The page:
Blurb from the back of the book;
Mysterious and inviting, Jessie and Margaret are drawn to their reclusive neighbour’s house. It offers an escape from the dreary summer of 1977 and their fragile family life, into a world they can only dream about. When the house suddenly burns down at the same time as their mother moves out to live with her new boyfriend, and their father develops an unhealthy crush on a woman in their street, life seems bleak for the girls.
Escaping the claustrophobia of family life isn’t easy, until the story of an eccentric and beauthiful female explorer form the 1930’s unfolds in a series of letters. In these letters she tells stories of far flung places, secrets, doomed love and adventure.
What a delightful book to read! The author gets into the skin of Jessie a young teenager and writes the story wholly from her point of view. Growing up in the 1970’s Jessie and her younger sister Margaret are thrown in to the turmoil of separating parents. Alongside is the story of a neighbour Edith whom the girls get to know briefly before she dies in a house fire.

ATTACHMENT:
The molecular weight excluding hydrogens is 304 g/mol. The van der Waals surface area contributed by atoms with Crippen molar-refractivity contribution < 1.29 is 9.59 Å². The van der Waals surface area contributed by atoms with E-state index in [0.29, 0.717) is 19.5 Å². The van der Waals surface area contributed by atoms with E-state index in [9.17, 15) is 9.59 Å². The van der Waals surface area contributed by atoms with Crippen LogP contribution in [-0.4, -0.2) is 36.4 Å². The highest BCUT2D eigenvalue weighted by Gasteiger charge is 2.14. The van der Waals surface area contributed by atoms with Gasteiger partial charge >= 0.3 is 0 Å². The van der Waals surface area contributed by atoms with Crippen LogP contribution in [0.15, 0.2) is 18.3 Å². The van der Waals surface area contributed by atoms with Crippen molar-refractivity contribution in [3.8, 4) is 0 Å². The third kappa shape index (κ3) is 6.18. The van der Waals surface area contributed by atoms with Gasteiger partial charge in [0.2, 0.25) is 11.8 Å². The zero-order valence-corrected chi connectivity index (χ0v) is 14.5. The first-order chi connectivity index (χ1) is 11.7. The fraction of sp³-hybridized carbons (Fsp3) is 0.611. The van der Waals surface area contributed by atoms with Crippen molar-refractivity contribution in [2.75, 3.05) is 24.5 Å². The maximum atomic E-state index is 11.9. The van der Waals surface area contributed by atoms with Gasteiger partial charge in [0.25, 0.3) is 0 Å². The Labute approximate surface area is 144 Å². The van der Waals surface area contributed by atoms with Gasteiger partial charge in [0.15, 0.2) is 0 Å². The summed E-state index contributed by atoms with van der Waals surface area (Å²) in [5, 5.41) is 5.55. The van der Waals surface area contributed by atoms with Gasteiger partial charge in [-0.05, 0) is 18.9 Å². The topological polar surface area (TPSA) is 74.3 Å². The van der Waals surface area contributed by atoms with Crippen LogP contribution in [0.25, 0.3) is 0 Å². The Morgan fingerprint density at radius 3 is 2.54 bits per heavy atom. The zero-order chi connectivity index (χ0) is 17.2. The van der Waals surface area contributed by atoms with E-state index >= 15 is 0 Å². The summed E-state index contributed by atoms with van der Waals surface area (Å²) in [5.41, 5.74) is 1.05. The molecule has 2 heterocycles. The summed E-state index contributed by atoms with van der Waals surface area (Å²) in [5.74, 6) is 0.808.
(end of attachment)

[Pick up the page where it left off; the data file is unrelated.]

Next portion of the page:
Since the author so masterfully writes from a child’s point of view, the reader is able to experience the rollercoaster of emotions that can devour you at Jessie’s tender age. The toe curling embarrassment of your parent’s behaviour, the love and hatred of friends and relatives and the dull familiarity of routine at home. Jessie muddles through this disruptive time looking for support from her sister who is suffering her own private turmoil. Interspersed with the sisters’ plight is the poignant story of Edith told by personal letters.
This book is well crafted. The story develops slowly and engrosses the reader to the point where you really care what happens to all of the main characters. I would definitely look for more to read by this writer.